(we carry cookies so friendly bicyclists can do that)

and she could see us.  It's easy to avoid collisions if you can see long distances!

Duana was nervous about crossing the bridge (it's pretty high up over the "creek") so she walked beside Hana the first time we crossed it.  
Hana is clearly not concerned about the bridge

I stayed in the saddle, and on the way back, Fiddle and I led across the bridge.  

The Dragon's "cautionary ears", which warn those handrails
 to stay where they belong!

When we got to the other side, Du was regretting that she hadn't tried riding across it.

Well, duh.  The bridge is still right there.

So, we crossed it again--

Du is happy.
Hana is sure that she would be happier if somebody
would hand over a cookie.

and this time, she rode it!

Here's more good stuff:  we saw blobs in the trees.

Blobs!  Isn't that exciting!

Close-up/cropped version of the blob:

Mature bald eagle, looking for fish in the creek

I'm spoiled when it comes to eagle sightings.  This time of year it's not unusual for me to see 6 or more bald eagles sitting in trees or fishing in the river every morning as I drive to work.  But still, it's cool to see them without a truck windshield between us.

So, that was the good stuff.  Now, here's some stuff that is problematic.  First, something small:
Fiddle says:  "No way!"

It's a good idea, when directing humans to change "lanes", to give them some color-coded indication of where you want them to be.  

Horses, however, view sudden changes in the comparative lightness/darkness of the trail as Something Truly Evil and Frightening.  Even a Sensible Horse like Fiddle refused to touch this white pavement the first time she saw it.  Too scary.   Too dangerous.  Best to go wa-a-a-a-y far around.  

You know, I've spent years getting this mare to make good decisions about terrain.  From her point of view, it totally makes sense to stay away from this weird bit of pavement!  Though the designers did add a cute touch to it:
Real horse shoes--draft horse size--embedded in the cement

Pretty.  But not something a horse-person would ever have designed.

The "horse crossings" are a minor problem.  With practice, a horse will learn to ignore instinct and walk on the scary white pavement.  

A much bigger problem is the horse trail itself:

Do you see the problem?

This trail is FLAT.  Total elevation gain on our 5 miles out/5 miles back ride was 196 feet--less elevation change than I have from the top of my driveway to the bottom of my pasture.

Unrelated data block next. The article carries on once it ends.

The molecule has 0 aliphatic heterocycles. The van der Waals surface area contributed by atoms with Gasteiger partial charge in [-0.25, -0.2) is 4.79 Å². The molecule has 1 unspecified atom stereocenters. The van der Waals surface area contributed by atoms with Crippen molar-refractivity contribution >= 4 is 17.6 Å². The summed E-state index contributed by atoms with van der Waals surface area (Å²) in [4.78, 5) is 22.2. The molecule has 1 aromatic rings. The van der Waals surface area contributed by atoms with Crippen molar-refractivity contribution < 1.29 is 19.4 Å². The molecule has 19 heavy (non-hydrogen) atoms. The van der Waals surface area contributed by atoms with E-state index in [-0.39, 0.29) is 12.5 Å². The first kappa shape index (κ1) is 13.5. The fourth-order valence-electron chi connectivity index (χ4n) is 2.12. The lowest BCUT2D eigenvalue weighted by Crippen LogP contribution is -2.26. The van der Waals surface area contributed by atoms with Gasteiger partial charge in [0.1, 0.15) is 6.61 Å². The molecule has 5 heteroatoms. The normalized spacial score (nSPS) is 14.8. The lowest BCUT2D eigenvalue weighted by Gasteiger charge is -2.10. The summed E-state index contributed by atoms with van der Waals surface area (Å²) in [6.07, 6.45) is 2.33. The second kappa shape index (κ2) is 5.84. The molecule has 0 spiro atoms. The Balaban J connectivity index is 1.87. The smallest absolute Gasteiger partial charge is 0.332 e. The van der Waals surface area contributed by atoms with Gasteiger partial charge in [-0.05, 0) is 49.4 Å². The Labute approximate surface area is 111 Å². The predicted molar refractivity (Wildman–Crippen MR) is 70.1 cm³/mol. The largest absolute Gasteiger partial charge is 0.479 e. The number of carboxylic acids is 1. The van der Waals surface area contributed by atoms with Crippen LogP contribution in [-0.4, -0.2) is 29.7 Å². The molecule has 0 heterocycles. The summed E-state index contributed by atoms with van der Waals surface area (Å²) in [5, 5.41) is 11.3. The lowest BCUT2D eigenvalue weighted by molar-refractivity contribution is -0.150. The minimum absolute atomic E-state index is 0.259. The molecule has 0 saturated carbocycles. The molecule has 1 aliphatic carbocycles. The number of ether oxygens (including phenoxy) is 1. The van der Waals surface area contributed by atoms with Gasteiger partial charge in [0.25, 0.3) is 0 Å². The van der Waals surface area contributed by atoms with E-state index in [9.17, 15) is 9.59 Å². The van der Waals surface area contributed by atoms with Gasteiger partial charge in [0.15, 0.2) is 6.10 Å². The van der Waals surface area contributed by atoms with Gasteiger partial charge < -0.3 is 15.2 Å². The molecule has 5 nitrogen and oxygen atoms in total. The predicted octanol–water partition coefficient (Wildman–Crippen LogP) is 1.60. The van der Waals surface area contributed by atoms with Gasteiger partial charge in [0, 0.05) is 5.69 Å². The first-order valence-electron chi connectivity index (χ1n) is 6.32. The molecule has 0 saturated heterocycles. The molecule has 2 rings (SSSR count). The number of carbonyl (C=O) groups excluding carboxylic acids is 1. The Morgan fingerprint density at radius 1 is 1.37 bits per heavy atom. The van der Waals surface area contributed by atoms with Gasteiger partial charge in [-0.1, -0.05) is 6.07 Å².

This trail is through a SWAMP.  I know, I know:  I always say that this entire half of Washington State is a swamp...but in this case, you can literally see
Non-moving water is a bad thing...especially when it's on your trail.

real, true, Swamp stuff while standing on the trail.

The problem :  FLAT + SWAMP = WATER THAT DOESN'T MOVE.   A flat trail bordered by swamp does not leave anywhere for water to escape.  The result:

We only counted 6 or 8 sets of hoofprints in addition to ours.
That's not very many animals to rip up a trail so completely...
and this is a public trail that will (hopefully) see a lot of use,
even in the wet months.
water doesn't escape.  It flows off of the pavement, onto the "shoulder trail" designated for horses, and it Stays.  Right.  There.

For months.

We got off this stretch as soon as I took the photo.
The mud is already deep enough to pull horse-shoes off.

This trail, if not amended and armored promptly by a LOT of gravel, is going to end up hock-deep in shoe-sucking mud.  And once it gets chopped up by horse feet it will never drain and will require an excavator to clear out so that gravel can be added.  Yowch.

So, here's my proposal (which I will send this week to the Snohomish County Parks department):

We moved off the pavement into the mud to allow
a flock of migrating bicycles to pass

"Y'all bring the gravel.  I will bring a crew of people to spread it.  Together we can create a sustainable trail that will be usable by horses all year round--not just the two months of mostly-dry weather we sometimes get in the summer."

This trail is fixable, and it is worth fixing. It's gonna take a lot of gravel, and it will take a lot of people to move that gravel. But it's much easier to fix it before it gets torn to shreds.
This little stretch has just a bit of slope...enough to move
the water from the trail to the drainage ditch nearby.

So, Parks people, when you read this:  I'm serious.  Call me.  We can do this.